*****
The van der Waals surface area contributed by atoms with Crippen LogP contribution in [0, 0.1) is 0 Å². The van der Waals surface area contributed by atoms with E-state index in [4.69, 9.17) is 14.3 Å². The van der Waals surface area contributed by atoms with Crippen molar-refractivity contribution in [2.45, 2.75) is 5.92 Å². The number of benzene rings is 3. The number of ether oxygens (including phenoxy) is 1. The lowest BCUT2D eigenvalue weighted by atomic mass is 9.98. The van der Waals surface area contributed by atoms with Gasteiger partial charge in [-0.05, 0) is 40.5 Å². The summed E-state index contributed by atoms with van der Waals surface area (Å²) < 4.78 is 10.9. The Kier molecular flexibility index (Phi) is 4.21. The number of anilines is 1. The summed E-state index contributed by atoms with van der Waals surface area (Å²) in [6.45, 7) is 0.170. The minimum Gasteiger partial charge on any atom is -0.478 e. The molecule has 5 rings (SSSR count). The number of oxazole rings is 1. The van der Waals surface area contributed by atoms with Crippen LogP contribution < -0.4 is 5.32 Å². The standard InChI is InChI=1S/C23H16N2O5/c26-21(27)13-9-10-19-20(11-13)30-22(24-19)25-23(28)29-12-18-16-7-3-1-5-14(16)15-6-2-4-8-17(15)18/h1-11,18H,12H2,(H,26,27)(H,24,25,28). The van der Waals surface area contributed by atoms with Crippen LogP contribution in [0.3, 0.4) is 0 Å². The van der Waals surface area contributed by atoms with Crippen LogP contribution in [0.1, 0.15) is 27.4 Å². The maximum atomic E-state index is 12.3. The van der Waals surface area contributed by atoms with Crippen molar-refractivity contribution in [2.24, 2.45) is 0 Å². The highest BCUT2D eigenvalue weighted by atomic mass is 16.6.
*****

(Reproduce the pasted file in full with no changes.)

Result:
The van der Waals surface area contributed by atoms with Crippen LogP contribution in [0, 0.1) is 0 Å². The van der Waals surface area contributed by atoms with E-state index in [4.69, 9.17) is 14.3 Å². The van der Waals surface area contributed by atoms with Crippen molar-refractivity contribution in [2.45, 2.75) is 5.92 Å². The number of benzene rings is 3. The number of ether oxygens (including phenoxy) is 1. The lowest BCUT2D eigenvalue weighted by atomic mass is 9.98. The van der Waals surface area contributed by atoms with Gasteiger partial charge in [-0.05, 0) is 40.5 Å². The summed E-state index contributed by atoms with van der Waals surface area (Å²) < 4.78 is 10.9. The Kier molecular flexibility index (Phi) is 4.21. The number of anilines is 1. The summed E-state index contributed by atoms with van der Waals surface area (Å²) in [6.45, 7) is 0.170. The minimum Gasteiger partial charge on any atom is -0.478 e. The molecule has 5 rings (SSSR count). The number of oxazole rings is 1. The van der Waals surface area contributed by atoms with Crippen LogP contribution < -0.4 is 5.32 Å². The standard InChI is InChI=1S/C23H16N2O5/c26-21(27)13-9-10-19-20(11-13)30-22(24-19)25-23(28)29-12-18-16-7-3-1-5-14(16)15-6-2-4-8-17(15)18/h1-11,18H,12H2,(H,26,27)(H,24,25,28). The van der Waals surface area contributed by atoms with Crippen LogP contribution in [0.3, 0.4) is 0 Å². The van der Waals surface area contributed by atoms with Crippen LogP contribution in [0.1, 0.15) is 27.4 Å². The maximum atomic E-state index is 12.3. The van der Waals surface area contributed by atoms with Crippen molar-refractivity contribution in [2.24, 2.45) is 0 Å². The highest BCUT2D eigenvalue weighted by atomic mass is 16.6.